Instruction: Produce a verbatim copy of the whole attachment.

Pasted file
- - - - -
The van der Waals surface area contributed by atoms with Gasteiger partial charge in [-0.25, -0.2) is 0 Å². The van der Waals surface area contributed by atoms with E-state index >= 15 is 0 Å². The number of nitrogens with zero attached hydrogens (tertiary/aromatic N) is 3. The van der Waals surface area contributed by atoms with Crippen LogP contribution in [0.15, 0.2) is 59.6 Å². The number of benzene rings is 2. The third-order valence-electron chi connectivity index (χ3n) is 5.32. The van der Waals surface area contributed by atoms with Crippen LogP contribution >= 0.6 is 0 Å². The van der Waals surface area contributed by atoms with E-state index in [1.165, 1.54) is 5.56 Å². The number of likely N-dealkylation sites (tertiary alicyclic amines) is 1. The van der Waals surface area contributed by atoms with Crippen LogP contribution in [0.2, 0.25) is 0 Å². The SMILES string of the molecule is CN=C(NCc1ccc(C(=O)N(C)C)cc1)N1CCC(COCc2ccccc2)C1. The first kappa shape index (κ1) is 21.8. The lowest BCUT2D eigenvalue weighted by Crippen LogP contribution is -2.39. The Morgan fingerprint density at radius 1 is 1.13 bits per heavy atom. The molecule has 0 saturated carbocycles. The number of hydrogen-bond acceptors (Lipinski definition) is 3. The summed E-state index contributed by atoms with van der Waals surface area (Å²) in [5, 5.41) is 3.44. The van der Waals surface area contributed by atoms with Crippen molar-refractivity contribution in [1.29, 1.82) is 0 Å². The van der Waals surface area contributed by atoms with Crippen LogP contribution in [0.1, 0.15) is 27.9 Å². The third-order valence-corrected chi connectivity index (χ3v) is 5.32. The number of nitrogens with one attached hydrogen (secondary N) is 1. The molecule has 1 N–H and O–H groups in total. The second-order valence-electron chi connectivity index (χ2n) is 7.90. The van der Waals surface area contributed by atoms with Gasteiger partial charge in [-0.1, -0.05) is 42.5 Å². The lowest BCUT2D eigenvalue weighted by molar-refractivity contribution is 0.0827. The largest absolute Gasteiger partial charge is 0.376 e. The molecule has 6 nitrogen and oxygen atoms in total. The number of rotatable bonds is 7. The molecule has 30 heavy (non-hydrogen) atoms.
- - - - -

The van der Waals surface area contributed by atoms with Gasteiger partial charge in [-0.25, -0.2) is 0 Å². The van der Waals surface area contributed by atoms with E-state index >= 15 is 0 Å². The number of nitrogens with zero attached hydrogens (tertiary/aromatic N) is 3. The van der Waals surface area contributed by atoms with Crippen LogP contribution in [0.15, 0.2) is 59.6 Å². The number of benzene rings is 2. The third-order valence-electron chi connectivity index (χ3n) is 5.32. The van der Waals surface area contributed by atoms with Crippen LogP contribution >= 0.6 is 0 Å². The van der Waals surface area contributed by atoms with E-state index in [1.165, 1.54) is 5.56 Å². The number of likely N-dealkylation sites (tertiary alicyclic amines) is 1. The van der Waals surface area contributed by atoms with Crippen LogP contribution in [0.2, 0.25) is 0 Å². The SMILES string of the molecule is CN=C(NCc1ccc(C(=O)N(C)C)cc1)N1CCC(COCc2ccccc2)C1. The first kappa shape index (κ1) is 21.8. The lowest BCUT2D eigenvalue weighted by Crippen LogP contribution is -2.39. The Morgan fingerprint density at radius 1 is 1.13 bits per heavy atom. The molecule has 0 saturated carbocycles. The number of hydrogen-bond acceptors (Lipinski definition) is 3. The summed E-state index contributed by atoms with van der Waals surface area (Å²) in [5, 5.41) is 3.44. The van der Waals surface area contributed by atoms with Crippen molar-refractivity contribution in [1.29, 1.82) is 0 Å². The van der Waals surface area contributed by atoms with Crippen LogP contribution in [0.1, 0.15) is 27.9 Å². The third-order valence-corrected chi connectivity index (χ3v) is 5.32. The number of nitrogens with one attached hydrogen (secondary N) is 1. The molecule has 1 N–H and O–H groups in total. The second-order valence-electron chi connectivity index (χ2n) is 7.90. The van der Waals surface area contributed by atoms with Gasteiger partial charge in [-0.1, -0.05) is 42.5 Å². The lowest BCUT2D eigenvalue weighted by molar-refractivity contribution is 0.0827. The largest absolute Gasteiger partial charge is 0.376 e. The molecule has 6 nitrogen and oxygen atoms in total. The number of rotatable bonds is 7. The molecule has 30 heavy (non-hydrogen) atoms.